25 Monument Street Owner Challenged by Neighbors on High-End Condo


Jeff Kane, New Property Owner at 25 Monument Street, Displays Rendering of Proposed Five Unit, 4 Story Condo at Last Night’s Meeting.  At Left is the Architect.

25 Monument Street Home  to be Razed for Five High-End Condos.

Jane Hurley, a Retired Consumer Advocate, Objected to the Proposed Condo.

Stacy Mitchell, Hill Resident, Expressed Concern Over Loss of Historical Buildings on the Hill.

Fed-up with the out-of-control gentrification of Munjoy HIll, neighbors challenged Jeff Kane, new property owner of 25 Monument Street, at a city-required meeting last night at East End Community School, North Street.

Kane, currently a Falmouth resident, gave a brief over view of his 4-story, five unit condominium planned for 25 Monument Street before the challenges started flying from a group of about 25 Hill neighbors.  Kane told the group he paid $1M for the run-down property in January of 2017.  While the figures are not final yet, he expects to sell the units for about $1M each.  Kane and his wife will live on the top floor of the building.  The  condo architect said that the building is several feet under the maximum allowable height and a garden is planned around the building because of larger setbacks than are required by the city.

One neighbor expressed concern about the viability of mature trees on the property.  At one time, there was a school on the property, although it may not have been housed in the building on the site.  Stacy Mitchell told the development team that:  “Unfortunately, we are loosing so many historical buildings on the Hill.  There is so much history here.  This is so unfortunate for the neighborhood.”  Whereas the actual original school that once was located on this property was removed from the premises many years ago.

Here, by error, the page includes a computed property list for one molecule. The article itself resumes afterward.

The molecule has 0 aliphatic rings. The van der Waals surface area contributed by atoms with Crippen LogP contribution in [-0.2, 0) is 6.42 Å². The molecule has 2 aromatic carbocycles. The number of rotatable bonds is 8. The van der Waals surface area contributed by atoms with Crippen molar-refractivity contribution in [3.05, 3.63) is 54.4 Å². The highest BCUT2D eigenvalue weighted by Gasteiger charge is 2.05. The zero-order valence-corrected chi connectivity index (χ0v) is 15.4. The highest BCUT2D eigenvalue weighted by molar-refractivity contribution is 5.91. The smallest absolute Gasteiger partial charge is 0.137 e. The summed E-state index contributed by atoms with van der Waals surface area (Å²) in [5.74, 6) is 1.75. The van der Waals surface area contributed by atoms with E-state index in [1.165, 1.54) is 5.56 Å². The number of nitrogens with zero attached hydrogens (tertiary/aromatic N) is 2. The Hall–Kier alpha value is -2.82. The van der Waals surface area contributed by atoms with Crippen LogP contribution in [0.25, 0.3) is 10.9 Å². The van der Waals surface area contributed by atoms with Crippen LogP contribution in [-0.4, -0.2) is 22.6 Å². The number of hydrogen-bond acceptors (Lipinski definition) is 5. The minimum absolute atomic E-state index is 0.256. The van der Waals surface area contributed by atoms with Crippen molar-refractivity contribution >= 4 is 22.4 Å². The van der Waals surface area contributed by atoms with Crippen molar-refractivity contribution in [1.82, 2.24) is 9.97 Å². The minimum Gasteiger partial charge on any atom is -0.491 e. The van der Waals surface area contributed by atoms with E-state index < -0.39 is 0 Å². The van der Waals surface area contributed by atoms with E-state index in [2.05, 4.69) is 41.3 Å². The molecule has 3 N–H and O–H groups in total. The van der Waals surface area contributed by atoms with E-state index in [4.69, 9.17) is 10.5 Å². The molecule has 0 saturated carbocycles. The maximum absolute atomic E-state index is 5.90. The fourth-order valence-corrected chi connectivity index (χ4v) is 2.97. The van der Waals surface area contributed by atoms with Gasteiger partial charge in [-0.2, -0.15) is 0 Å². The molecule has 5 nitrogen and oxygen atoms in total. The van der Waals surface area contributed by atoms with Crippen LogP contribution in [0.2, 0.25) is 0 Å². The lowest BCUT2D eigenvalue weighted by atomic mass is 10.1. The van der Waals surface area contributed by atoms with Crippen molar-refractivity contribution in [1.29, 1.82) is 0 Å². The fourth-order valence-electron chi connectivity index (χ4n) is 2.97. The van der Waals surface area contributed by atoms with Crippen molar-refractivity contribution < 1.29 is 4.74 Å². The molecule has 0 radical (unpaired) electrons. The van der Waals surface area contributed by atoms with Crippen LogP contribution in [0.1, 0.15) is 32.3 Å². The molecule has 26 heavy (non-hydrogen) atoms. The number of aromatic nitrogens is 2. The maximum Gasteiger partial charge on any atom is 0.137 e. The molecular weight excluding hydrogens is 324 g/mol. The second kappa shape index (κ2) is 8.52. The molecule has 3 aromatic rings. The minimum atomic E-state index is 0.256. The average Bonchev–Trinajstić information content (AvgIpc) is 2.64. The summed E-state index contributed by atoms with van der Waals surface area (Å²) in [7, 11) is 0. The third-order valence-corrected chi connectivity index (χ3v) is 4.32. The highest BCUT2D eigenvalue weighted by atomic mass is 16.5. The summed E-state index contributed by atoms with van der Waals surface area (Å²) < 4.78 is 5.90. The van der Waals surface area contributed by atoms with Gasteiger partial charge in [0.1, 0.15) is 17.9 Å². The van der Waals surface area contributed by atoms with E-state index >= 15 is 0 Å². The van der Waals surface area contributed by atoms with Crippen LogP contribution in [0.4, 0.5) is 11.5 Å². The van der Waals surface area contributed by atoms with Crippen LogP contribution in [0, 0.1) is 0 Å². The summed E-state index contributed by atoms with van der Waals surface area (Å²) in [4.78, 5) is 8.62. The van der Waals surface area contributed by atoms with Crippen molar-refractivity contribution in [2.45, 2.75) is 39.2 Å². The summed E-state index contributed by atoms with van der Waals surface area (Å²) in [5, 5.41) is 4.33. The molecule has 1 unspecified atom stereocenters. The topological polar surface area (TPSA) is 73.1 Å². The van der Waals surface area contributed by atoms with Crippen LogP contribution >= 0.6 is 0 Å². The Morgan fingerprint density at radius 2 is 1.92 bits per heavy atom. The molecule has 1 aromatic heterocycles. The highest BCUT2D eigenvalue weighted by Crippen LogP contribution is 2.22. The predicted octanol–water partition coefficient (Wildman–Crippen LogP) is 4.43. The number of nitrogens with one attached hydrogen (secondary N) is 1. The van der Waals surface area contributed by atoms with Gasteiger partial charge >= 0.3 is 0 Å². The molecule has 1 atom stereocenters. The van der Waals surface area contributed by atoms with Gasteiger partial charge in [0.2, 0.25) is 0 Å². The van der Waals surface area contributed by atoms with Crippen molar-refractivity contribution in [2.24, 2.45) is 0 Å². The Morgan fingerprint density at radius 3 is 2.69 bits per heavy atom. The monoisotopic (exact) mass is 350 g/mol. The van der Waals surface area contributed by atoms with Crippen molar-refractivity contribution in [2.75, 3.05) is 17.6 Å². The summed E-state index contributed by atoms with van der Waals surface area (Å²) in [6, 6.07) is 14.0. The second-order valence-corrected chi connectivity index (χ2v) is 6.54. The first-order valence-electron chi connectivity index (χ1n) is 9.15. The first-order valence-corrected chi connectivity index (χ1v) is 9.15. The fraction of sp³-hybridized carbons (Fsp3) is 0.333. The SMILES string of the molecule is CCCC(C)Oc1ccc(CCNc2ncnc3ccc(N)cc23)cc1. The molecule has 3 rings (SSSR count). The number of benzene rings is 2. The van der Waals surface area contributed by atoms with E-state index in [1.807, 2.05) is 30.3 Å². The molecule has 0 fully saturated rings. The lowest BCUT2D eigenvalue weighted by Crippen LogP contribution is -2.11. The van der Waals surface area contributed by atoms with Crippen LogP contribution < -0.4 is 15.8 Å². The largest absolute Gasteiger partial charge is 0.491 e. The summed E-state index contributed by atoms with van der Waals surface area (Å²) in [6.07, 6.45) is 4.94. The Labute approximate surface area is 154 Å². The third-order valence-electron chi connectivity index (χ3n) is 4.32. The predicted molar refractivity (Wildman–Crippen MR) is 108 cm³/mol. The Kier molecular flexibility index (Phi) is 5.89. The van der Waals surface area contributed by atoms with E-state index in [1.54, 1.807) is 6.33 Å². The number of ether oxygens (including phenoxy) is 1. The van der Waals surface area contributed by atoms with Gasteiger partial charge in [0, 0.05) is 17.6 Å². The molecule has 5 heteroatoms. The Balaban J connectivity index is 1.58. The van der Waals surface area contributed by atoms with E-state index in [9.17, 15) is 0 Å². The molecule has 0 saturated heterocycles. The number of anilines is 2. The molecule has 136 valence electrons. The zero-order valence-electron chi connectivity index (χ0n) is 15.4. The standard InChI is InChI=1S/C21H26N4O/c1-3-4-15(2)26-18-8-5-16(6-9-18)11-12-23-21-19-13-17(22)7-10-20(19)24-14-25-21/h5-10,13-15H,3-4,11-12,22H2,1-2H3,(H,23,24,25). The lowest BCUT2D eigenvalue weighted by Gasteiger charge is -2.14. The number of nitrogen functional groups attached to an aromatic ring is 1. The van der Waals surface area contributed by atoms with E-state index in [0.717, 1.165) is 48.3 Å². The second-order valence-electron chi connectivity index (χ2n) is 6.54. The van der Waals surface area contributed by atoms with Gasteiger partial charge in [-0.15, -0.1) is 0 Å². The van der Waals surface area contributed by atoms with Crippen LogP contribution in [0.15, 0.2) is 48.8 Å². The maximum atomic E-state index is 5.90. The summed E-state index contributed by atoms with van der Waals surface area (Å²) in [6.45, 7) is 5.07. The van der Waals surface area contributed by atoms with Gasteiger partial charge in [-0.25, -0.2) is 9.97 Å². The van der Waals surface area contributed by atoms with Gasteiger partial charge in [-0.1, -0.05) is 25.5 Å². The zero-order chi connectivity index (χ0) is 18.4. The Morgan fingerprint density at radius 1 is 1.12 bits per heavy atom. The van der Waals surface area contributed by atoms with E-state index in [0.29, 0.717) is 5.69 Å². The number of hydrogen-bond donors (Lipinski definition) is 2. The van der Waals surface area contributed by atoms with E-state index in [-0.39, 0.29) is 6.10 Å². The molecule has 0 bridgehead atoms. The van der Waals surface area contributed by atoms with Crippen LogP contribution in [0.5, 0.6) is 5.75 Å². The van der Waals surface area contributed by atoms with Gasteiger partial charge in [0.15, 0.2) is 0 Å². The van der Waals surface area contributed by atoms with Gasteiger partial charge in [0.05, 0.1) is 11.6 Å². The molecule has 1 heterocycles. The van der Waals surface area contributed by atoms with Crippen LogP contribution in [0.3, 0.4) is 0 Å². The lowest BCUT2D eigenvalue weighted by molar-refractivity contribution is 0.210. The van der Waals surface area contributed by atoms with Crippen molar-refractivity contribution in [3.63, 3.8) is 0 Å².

“We are seeing a movement toward this stuff.  Restore what you have or come up with something that blends with the neighborhood better,” said Jane Hurley, also a Hill resident and a retired consumer advocate in Washington, D.C. before moving to the Hill.  “Mass is the problem,” she said.

“I wish you would make this into a fix-up here rather than tearing it down,” said Maggie Wolf.  “Context and harmony are part of the city code.”

Throughout the one hour meeting  Kane and his development team often looked puzzled by the challenges presented to them from the neighbors.   “We are trying to clean up this part of the neighborhood,” he said, making it clear that a change of his plans were not under consideration.

A review of the proposal could be on the planning board’s agenda for December of 2017.  Work on the project could begin next spring. Craig Cooper is the builder.  The planning department once decided to have a department attend city-required meetings when the matter is especially controversial to some.  This meeting would have benefited by the attendance of a city professional because of the tone and demenaor of some of the critics of the Kane plans.

Please visit post herein dated October 20, 2017 for more background information on the proposal.